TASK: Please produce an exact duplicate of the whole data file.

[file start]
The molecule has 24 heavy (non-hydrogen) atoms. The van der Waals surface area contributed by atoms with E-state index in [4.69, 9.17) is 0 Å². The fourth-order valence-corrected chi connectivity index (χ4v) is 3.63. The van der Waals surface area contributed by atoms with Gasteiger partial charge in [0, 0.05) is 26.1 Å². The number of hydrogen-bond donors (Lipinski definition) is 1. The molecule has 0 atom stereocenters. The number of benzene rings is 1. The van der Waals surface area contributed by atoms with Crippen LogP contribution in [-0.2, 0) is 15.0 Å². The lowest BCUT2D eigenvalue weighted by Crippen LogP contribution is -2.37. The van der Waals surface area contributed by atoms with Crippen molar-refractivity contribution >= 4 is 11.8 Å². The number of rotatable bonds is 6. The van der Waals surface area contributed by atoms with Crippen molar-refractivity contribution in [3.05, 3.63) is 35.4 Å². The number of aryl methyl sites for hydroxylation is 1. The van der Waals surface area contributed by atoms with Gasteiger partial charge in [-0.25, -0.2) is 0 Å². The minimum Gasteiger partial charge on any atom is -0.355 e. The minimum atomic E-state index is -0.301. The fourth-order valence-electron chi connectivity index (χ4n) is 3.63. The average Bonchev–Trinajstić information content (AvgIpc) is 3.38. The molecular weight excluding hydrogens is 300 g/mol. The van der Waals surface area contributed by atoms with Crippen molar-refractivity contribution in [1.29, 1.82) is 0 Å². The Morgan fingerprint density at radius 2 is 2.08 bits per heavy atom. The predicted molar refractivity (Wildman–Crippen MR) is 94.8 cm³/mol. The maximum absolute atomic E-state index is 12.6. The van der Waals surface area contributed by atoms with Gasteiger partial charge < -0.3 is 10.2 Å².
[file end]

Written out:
The molecule has 24 heavy (non-hydrogen) atoms. The van der Waals surface area contributed by atoms with E-state index in [4.69, 9.17) is 0 Å². The fourth-order valence-corrected chi connectivity index (χ4v) is 3.63. The van der Waals surface area contributed by atoms with Gasteiger partial charge in [0, 0.05) is 26.1 Å². The number of hydrogen-bond donors (Lipinski definition) is 1. The molecule has 0 atom stereocenters. The number of benzene rings is 1. The van der Waals surface area contributed by atoms with Crippen LogP contribution in [-0.2, 0) is 15.0 Å². The lowest BCUT2D eigenvalue weighted by Crippen LogP contribution is -2.37. The van der Waals surface area contributed by atoms with Crippen molar-refractivity contribution >= 4 is 11.8 Å². The number of rotatable bonds is 6. The van der Waals surface area contributed by atoms with Crippen molar-refractivity contribution in [3.05, 3.63) is 35.4 Å². The number of aryl methyl sites for hydroxylation is 1. The van der Waals surface area contributed by atoms with Gasteiger partial charge in [-0.25, -0.2) is 0 Å². The minimum Gasteiger partial charge on any atom is -0.355 e. The minimum atomic E-state index is -0.301. The fourth-order valence-electron chi connectivity index (χ4n) is 3.63. The average Bonchev–Trinajstić information content (AvgIpc) is 3.38. The molecular weight excluding hydrogens is 300 g/mol. The van der Waals surface area contributed by atoms with Crippen molar-refractivity contribution in [1.29, 1.82) is 0 Å². The Morgan fingerprint density at radius 2 is 2.08 bits per heavy atom. The predicted molar refractivity (Wildman–Crippen MR) is 94.8 cm³/mol. The maximum absolute atomic E-state index is 12.6. The van der Waals surface area contributed by atoms with Gasteiger partial charge < -0.3 is 10.2 Å².